In these plays, a character is obsessed with a particular person, situation or outcome.
Dark Road by Ian Rankin and Mark Thomson
It’s Isobel’s thirtieth anniversary on the force, making her eligible for retirement. Her daughter, Alexandra, is in her last year of university and still lives at home. Isobel has risen to Chief Superintendent. There’s a little gathering at the office with Detective Superintendent Frank and retired Chief Constable Fergus. Isobel says she’s thinking of writing a book about Chalmers, a killer she put away twenty-five years ago. She’s uncomfortable with the conviction due to notable missing evidence. Her colleagues urge her to stay away from Chalmers and leave the case alone.
The first two scenes of this play can be read in the preview of Dark Road. (20% in)
Tartuffe by Moliere (3 Acts)
Orgon is a wealthy Parisian who lives with his family and various other guests. He invites Tartuffe into his home, offering everything he has to the man. He is impressed by Tartuffe’s piety, and wants his daughter to marry him. Other people view Tartuffe as a hypocrite, and his daughter is intent on marrying someone else.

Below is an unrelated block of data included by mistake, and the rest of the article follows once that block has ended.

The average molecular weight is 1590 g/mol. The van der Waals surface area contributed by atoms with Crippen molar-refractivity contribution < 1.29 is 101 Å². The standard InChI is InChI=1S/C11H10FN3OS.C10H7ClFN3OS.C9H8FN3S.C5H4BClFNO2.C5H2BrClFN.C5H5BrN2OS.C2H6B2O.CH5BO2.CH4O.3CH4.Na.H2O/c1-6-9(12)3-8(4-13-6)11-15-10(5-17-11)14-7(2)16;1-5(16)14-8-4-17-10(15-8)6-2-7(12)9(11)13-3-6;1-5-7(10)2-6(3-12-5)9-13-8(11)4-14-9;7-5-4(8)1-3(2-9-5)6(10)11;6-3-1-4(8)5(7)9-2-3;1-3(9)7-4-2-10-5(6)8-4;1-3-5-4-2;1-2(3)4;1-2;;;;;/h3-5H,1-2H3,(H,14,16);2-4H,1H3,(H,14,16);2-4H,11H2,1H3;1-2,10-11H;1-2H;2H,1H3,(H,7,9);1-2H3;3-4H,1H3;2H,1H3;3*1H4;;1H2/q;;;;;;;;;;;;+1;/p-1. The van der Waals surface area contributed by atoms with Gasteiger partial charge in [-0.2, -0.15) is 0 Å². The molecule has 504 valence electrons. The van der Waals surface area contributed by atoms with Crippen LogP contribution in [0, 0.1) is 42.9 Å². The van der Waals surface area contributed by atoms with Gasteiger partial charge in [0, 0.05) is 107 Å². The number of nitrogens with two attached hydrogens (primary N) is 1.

The Advertisement by Natalia Ginzburg (3 Acts)
Teresa, who is separated from her husband, rents out a spare room to Elena, a college student. Teresa tells Elena her story, focusing on her childhood and tumultuous relationship with her husband, Lorenzo, including the incident that finally ended things.
Andromache by Jean Racine
Orestes goes to the court of Pyrrhus in Greece on an official assignment from King Menalaus of Sparta to demand that Pyrrhus turn over Astyanax, the Trojan prince. He was saved from death during the war by his mother, Andromache, who is now a slave of Pyrrhus. Although engaged to Hermione, the daughter of Menalaus, Pyrrhus loves Andromache and tries to coerce her into marrying him. Meanwhile, Orestes is in love with Hermione and is considering drastic action to steal her from Pyrrhus.